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The Distinction between ego (e) and ego-Self (e/S): Notes on Religious Practice Based upon Buddhist-Christian Dialogue

The Distinction between ego (e) and ego-Self (e/S): Notes on Religious Practice Based upon... ESSAYS Yagi Seiichi Toin University THE GOAL OF RELIGIOUS PRACTICE We cannot see the transcendent as an object. Nor is it the case that the transcendent and the human are two separated realities that are united afterwards. When the Self (Christ in me--Gal. 2:19­20) reveals itself to and in the ego (Gal. 1:16), the ego becomes aware of the Self, which is divine--human or transcendent--immanent. This is called enlightenment. In enlightenment, the ego (hereafter: e) does not vanish. When the Self (hereafter: S) appears to and in the ego, the ego (now a relatively independent part of S) becomes the function of S. The ego, understanding itself as the knot of inner and outer reality, plays the role of the reason of the whole body, the center of which is S. In this case we represent such a person as e/S. e/S is the subjectivity of the religious life. D. T. Suzuki and one of his disciples, Ryomin Akizuki called e/S the "individual qua trans-individual." 1 In enlightenment, e/S as the authentic subject, which remains potential before enlightenment, is actualized or realized so that it understands itself as e/S, no more as the mere ego. In order for http://www.deepdyve.com/assets/images/DeepDyve-Logo-lg.png Buddhist-Christian Studies University of Hawai'I Press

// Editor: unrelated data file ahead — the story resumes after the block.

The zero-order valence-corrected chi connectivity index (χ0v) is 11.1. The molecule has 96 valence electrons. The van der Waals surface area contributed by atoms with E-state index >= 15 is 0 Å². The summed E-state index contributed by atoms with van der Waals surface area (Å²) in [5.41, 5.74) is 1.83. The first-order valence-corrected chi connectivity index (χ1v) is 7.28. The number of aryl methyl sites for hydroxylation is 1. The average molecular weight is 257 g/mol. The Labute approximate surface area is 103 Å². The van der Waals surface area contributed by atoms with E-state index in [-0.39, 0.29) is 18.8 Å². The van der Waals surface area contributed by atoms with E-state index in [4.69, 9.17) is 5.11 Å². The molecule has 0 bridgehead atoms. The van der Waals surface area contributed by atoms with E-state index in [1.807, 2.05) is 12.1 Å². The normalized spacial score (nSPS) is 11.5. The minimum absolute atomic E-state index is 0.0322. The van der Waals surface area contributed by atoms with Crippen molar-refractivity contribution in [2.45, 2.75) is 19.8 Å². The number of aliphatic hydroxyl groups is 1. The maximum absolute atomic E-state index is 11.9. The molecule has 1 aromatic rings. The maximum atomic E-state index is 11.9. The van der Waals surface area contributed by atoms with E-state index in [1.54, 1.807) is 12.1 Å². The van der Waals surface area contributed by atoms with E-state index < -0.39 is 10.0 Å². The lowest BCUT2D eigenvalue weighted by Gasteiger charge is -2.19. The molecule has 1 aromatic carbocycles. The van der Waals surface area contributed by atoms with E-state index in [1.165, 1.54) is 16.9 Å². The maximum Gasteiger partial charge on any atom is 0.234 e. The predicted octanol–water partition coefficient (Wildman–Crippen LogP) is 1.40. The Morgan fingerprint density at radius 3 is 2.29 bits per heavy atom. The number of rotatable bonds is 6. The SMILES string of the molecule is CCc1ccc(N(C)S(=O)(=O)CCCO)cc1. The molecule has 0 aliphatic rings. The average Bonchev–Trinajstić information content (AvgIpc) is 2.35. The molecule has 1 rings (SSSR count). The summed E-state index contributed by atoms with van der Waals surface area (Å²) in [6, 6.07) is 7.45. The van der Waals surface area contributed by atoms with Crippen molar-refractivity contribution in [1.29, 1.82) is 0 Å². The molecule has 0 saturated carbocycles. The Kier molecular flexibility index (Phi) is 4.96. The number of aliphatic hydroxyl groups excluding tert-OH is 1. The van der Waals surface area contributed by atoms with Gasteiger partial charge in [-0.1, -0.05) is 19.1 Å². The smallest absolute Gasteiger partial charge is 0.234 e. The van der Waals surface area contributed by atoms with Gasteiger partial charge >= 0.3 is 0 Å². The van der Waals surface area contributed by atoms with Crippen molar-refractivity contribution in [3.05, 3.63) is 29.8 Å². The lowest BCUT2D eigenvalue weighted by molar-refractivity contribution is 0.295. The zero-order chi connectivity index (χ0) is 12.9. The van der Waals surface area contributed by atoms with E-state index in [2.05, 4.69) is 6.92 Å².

The Distinction between ego (e) and ego-Self (e/S): Notes on Religious Practice Based upon Buddhist-Christian Dialogue

Buddhist-Christian Studies , Volume 21 (1) – Jan 1, 2001

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Publisher
University of Hawai'I Press
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Copyright © 2001 The University of Hawai'i Press.
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1527-9472
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Abstract

ESSAYS Yagi Seiichi Toin University THE GOAL OF RELIGIOUS PRACTICE We cannot see the transcendent as an object. Nor is it the case that the transcendent and the human are two separated realities that are united afterwards. When the Self (Christ in me--Gal. 2:19­20) reveals itself to and in the ego (Gal. 1:16), the ego becomes aware of the Self, which is divine--human or transcendent--immanent. This is called enlightenment. In enlightenment, the ego (hereafter: e) does not vanish. When the Self (hereafter: S) appears to and in the ego, the ego (now a relatively independent part of S) becomes the function of S. The ego, understanding itself as the knot of inner and outer reality, plays the role of the reason of the whole body, the center of which is S. In this case we represent such a person as e/S. e/S is the subjectivity of the religious life. D. T. Suzuki and one of his disciples, Ryomin Akizuki called e/S the "individual qua trans-individual." 1 In enlightenment, e/S as the authentic subject, which remains potential before enlightenment, is actualized or realized so that it understands itself as e/S, no more as the mere ego. In order for

Journal

Buddhist-Christian StudiesUniversity of Hawai'I Press

Published: Jan 1, 2001

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